Tuesday, October 20, 2009

Chile & Argentina: Jet Lag, Time Zones & Daylight Savings

One of the greatest misconceptions about South America, and specifically the Southern Cone countries, is that it is remote, but this is relative. The distances to Buenos Aires and Santiago are great but, in more than one sense, they are much closer to North America in terms of time.

Most North Americans think little of hopping on a plane to London, which is five time zones east of New York and eight time zones from California, but this normally means jet lag that costs them at least a day on arrival in Europe. Crossing the Pacific to Asia involves even greater distances and, if you’re unable to sleep, the time change can be truly torturous.

The South American continent, by contrast, is only slightly east of North America, and for most of the year, the hour in Santiago exactly the same as New York City, while Buenos Aires is an hour ahead. Visitors to the Southern Cone, then, are likely to arrive far less jet-lagged than visitors to Europe or Asia.

The difference is even greater when you realize that most flights from North America to the Southern Cone capitals are night flights that arrive first thing in the morning. If you’re able to sleep aboard a plane - it helps, of course, to go by clase ejecutiva (business class) or primera clase (first class), you’re likely to arrive refreshed, without losing a day.

This changes slightly in the approaching Southern Hemisphere summer, however. On October 10, Chile advanced the clock for daylight savings, and it’s now an hour ahead of New York - exactly the same as the difference between Chicago and New York. LAN flight No. 533 from New York, for instance, presently leaves at 8 p.m. and arrives at 7:50 a.m. Chilean time, an elapsed time of 10 hours and 50 minutes.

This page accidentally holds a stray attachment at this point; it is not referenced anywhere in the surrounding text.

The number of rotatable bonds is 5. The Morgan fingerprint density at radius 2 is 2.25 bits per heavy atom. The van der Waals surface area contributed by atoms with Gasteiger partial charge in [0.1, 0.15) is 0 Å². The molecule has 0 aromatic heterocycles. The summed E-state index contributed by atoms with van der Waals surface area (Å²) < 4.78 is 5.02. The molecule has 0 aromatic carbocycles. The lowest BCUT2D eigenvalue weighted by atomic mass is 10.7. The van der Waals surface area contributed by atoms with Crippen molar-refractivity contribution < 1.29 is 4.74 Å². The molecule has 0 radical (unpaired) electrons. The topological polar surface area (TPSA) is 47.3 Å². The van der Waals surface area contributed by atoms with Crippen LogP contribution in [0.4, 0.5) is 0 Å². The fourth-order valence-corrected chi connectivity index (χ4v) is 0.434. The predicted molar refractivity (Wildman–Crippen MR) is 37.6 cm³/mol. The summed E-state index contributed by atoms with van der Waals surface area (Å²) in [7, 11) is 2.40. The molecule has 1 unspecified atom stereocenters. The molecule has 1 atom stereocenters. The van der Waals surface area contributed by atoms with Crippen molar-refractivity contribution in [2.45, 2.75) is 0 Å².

Chile will observe daylight savings time until March 13. When daylight savings ends in the United States at the end of this month, however, the difference will be two hours, still a relatively minor difference if jet lag is an issue. However, for travelers from, say, Los Angeles, the difference is five hours.

Despite Chile’s latitudinal extent, from the subtropics along the Peruvian border to the sub-Antarctic in Tierra del Fuego, virtually the entire country comprises a single time zone. This causes some oddities - in the northernmost city of Arica, where daytime and nighttime are roughly equal throughout the year, it’s not fully light until after 8 a.m. In Punta Arenas, by contrast, midsummer daylight can start around 5 a.m. and last until 11 p.m. Easter Island, five hours west by jet, is two hours behind the mainland.

In Argentina, oddly, daylight savings has become a big political issue because many of the provinces, which depend on agriculture and tourism, resent being dictated to by Buenos Aires in the name of energy conservation; the western province of San Luis has resisted for years. The tourism industry likes an earlier sunset because it gets visitors to restaurants and bars earlier and, it seems, they’ve won this year’s argument.

For foreign visitors this southern summer, this conveniently means that Chile and Argentina will be on the same schedule - but the historic clock tower in the Chilean town of Pisagua (pictured above) is unlikely to help, as it hasn't functioned for decades. Still, in most Chilean cities, the fire station sounds a noontime klaxon to let the citizens know the day is advancing.

1 comment:

ann said...

interesting post

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